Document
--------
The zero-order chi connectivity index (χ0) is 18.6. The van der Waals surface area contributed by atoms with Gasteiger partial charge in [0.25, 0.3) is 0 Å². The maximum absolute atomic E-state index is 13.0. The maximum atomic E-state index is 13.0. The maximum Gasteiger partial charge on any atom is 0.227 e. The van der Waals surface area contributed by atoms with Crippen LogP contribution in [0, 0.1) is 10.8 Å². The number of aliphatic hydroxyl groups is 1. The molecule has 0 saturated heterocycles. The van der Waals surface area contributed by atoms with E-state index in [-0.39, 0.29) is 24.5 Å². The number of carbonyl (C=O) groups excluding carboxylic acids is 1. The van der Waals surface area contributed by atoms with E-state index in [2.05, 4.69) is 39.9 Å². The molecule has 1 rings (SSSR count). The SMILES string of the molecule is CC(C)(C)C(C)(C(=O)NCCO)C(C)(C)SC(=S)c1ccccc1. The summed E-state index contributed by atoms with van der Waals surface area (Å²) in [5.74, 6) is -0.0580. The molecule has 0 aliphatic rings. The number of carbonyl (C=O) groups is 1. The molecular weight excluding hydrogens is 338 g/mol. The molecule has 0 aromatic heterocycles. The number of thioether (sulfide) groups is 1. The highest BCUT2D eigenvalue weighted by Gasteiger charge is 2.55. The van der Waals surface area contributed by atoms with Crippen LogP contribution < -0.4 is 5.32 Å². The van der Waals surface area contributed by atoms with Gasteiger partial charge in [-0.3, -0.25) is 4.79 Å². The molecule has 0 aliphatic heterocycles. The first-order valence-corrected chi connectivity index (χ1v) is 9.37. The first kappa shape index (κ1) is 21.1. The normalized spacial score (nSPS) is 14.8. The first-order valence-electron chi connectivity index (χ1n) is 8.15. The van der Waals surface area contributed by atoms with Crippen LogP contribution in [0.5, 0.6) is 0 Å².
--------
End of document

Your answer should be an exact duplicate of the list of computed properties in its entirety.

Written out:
The zero-order chi connectivity index (χ0) is 18.6. The van der Waals surface area contributed by atoms with Gasteiger partial charge in [0.25, 0.3) is 0 Å². The maximum absolute atomic E-state index is 13.0. The maximum atomic E-state index is 13.0. The maximum Gasteiger partial charge on any atom is 0.227 e. The van der Waals surface area contributed by atoms with Crippen LogP contribution in [0, 0.1) is 10.8 Å². The number of aliphatic hydroxyl groups is 1. The molecule has 0 saturated heterocycles. The van der Waals surface area contributed by atoms with E-state index in [-0.39, 0.29) is 24.5 Å². The number of carbonyl (C=O) groups excluding carboxylic acids is 1. The van der Waals surface area contributed by atoms with E-state index in [2.05, 4.69) is 39.9 Å². The molecule has 1 rings (SSSR count). The SMILES string of the molecule is CC(C)(C)C(C)(C(=O)NCCO)C(C)(C)SC(=S)c1ccccc1. The summed E-state index contributed by atoms with van der Waals surface area (Å²) in [5.74, 6) is -0.0580. The molecule has 0 aliphatic rings. The number of carbonyl (C=O) groups is 1. The molecular weight excluding hydrogens is 338 g/mol. The molecule has 0 aromatic heterocycles. The number of thioether (sulfide) groups is 1. The highest BCUT2D eigenvalue weighted by Gasteiger charge is 2.55. The van der Waals surface area contributed by atoms with Crippen LogP contribution < -0.4 is 5.32 Å². The van der Waals surface area contributed by atoms with Gasteiger partial charge in [-0.3, -0.25) is 4.79 Å². The molecule has 0 aliphatic heterocycles. The first-order valence-corrected chi connectivity index (χ1v) is 9.37. The first kappa shape index (κ1) is 21.1. The normalized spacial score (nSPS) is 14.8. The first-order valence-electron chi connectivity index (χ1n) is 8.15. The van der Waals surface area contributed by atoms with Crippen LogP contribution in [0.5, 0.6) is 0 Å².